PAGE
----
Trader Thomas Riley, right, smiles as he works on the floor ... 
Trader Thomas Riley, right, smiles as he works on the floor of the New York Stock Exchange, Monday Oct. 13, 2008. Wall Street stormed back from last week’s devastating losses Monday, sending the Dow Jones industrials soaring a nearly inconceivable 936 points after major governments’ plans to support the global banking system reassured distraught investors.(AP Photo/Richard Drew)

There were cheers and applause on the floor of the New York Stock Exchange at the closing bell, and trading was so active that prices were still being computed several minutes after the closing bell, longer than it would take on a quieter day.

Still, while the magnitude of Monday’s gains stunned investors and analysts, few were ready to say Wall Street had reached a bottom. The market is likely to have back-and-forth trading in the coming days and weeks — and may well see a pullback when trading resumes Tuesday — as investors work through their concerns about the banking sector, the stagnant credit markets and the overall economy.

John Lynch, chief market analyst for Evergreen Investments in Charlotte, N.C., said Monday’s rally was encouraging but he doubted it signaled the worst has passed.

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World powers pledge to combat credit crisis

October 11, 2008


WASHINGTON – Financial officials from the world’s wealthiest industrial countries are pledging decisive action to deal with the biggest upheavals to hit the global financial system since the Great Depression.

The big question is whether their one-page action plan will be enough to stop the bleeding as investors watch trillions of dollars of wealth melt away.

In an effort to expand the firepower the United States is bringing to the problem, Treasury Secretary Henry Paulson announced late Friday that it had decided to go forward with a plan to buy a part ownership in a broad array of American banks. It would be the first time the U.S. government has employed such a program since the 1930s.

President Bush invited Paulson and Federal Reserve Chairman Ben Bernanke and their counterparts from the other G-7 countries to come to the White House Saturday morning for a meeting that the administration hoped would demonstrate global resolve in attacking the current crisis.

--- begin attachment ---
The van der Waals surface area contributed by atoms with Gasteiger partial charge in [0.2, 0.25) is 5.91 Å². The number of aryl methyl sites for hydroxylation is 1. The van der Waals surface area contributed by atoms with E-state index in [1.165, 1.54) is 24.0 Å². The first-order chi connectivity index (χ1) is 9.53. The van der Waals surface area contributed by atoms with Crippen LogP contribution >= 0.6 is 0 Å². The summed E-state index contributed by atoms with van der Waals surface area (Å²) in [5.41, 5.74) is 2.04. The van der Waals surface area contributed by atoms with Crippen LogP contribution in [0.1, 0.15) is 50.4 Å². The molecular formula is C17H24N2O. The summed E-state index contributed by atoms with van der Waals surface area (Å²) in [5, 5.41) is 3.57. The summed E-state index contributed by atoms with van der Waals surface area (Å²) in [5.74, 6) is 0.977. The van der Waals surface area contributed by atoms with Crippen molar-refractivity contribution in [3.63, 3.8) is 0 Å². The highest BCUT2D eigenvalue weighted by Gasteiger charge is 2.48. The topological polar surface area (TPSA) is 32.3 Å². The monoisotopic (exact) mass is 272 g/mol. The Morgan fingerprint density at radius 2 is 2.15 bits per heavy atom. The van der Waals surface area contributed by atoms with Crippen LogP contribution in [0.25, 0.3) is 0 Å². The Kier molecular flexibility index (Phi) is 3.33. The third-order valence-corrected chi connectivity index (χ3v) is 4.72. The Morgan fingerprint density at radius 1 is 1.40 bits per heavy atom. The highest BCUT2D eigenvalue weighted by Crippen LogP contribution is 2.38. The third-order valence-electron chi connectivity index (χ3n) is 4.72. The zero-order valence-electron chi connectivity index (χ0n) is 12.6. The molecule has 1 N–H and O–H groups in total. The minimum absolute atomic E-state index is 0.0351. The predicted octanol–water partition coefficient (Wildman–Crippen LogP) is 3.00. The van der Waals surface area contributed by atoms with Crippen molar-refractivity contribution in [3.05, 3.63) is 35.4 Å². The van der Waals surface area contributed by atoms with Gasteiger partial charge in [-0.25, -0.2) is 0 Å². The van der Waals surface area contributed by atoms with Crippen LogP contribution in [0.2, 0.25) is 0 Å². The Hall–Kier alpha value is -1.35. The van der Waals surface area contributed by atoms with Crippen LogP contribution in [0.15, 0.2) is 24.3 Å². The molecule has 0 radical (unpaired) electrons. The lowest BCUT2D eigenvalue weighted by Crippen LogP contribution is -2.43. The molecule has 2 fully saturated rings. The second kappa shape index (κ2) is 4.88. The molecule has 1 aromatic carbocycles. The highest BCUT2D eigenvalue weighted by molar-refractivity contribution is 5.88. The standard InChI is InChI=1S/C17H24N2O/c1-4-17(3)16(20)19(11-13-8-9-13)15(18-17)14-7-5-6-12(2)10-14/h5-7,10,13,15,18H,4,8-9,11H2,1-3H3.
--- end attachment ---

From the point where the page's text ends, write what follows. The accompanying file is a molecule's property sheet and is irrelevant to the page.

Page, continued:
Bush, speaking on the economic chaos for the 21st time out of the past 26 days, said Friday that the government’s rescue program was aggressive enough and big enough to work. “We can solve this crisis and we will,” he pledged.

The G-7 officials wrapped up three hours of closed-door talks Friday with one of the shortest joint communiques in the history of the group. It was also the most direct in its promise to take “all necessary steps to unfreeze credit and money markets” to end a severe credit crisis that began in the U.S. a year ago but since has spread worldwide and has grown in furiosity.

Fears that banking systems had essentially frozen up have sent worried investors rushing for the exits. The Dow Jones industrial average just completed its worst week in history and has plunged by nearly 2,400 points over the past eight trading sessions. Over the last year, investors have suffered $8.4 trillion in paper losses.

In the midst of all that carnage, the G-7 countries — the United States, Japan, Germany, France, Britain, Italy and Canada — sought to strike a determined tone to do what they could to combat the problem in their countries.

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Stocks soar, Dow rises 420 points

March 18, 2008
By MADLEN READ, AP Business Writer 

NEW YORK – Wall Street stormed higher Tuesday as investors, optimistic following stronger-than-expected earnings from two big investment banks, were also galvanized by the Federal Reserve‘s decision to cut interest rates by three-quarters of a percentage point. The Dow Jones industrial average soared 420 points, its biggest one-day point gain in more than five years.

Trader Vincent Quinones, foreground right, gathers with other ...
Trader Vincent Quinones, foreground right, gathers with other traders on the floor of the New York Stock Exchange, Tuesday March 18, 2008. Wall Street gave up some of its steep gains Tuesday while investors digested the Federal Reserve’s decision to cut interest rates by three-quarters of a percentage point. Many investors had expected a cut of a full percentage point.(AP Photo/Richard Drew)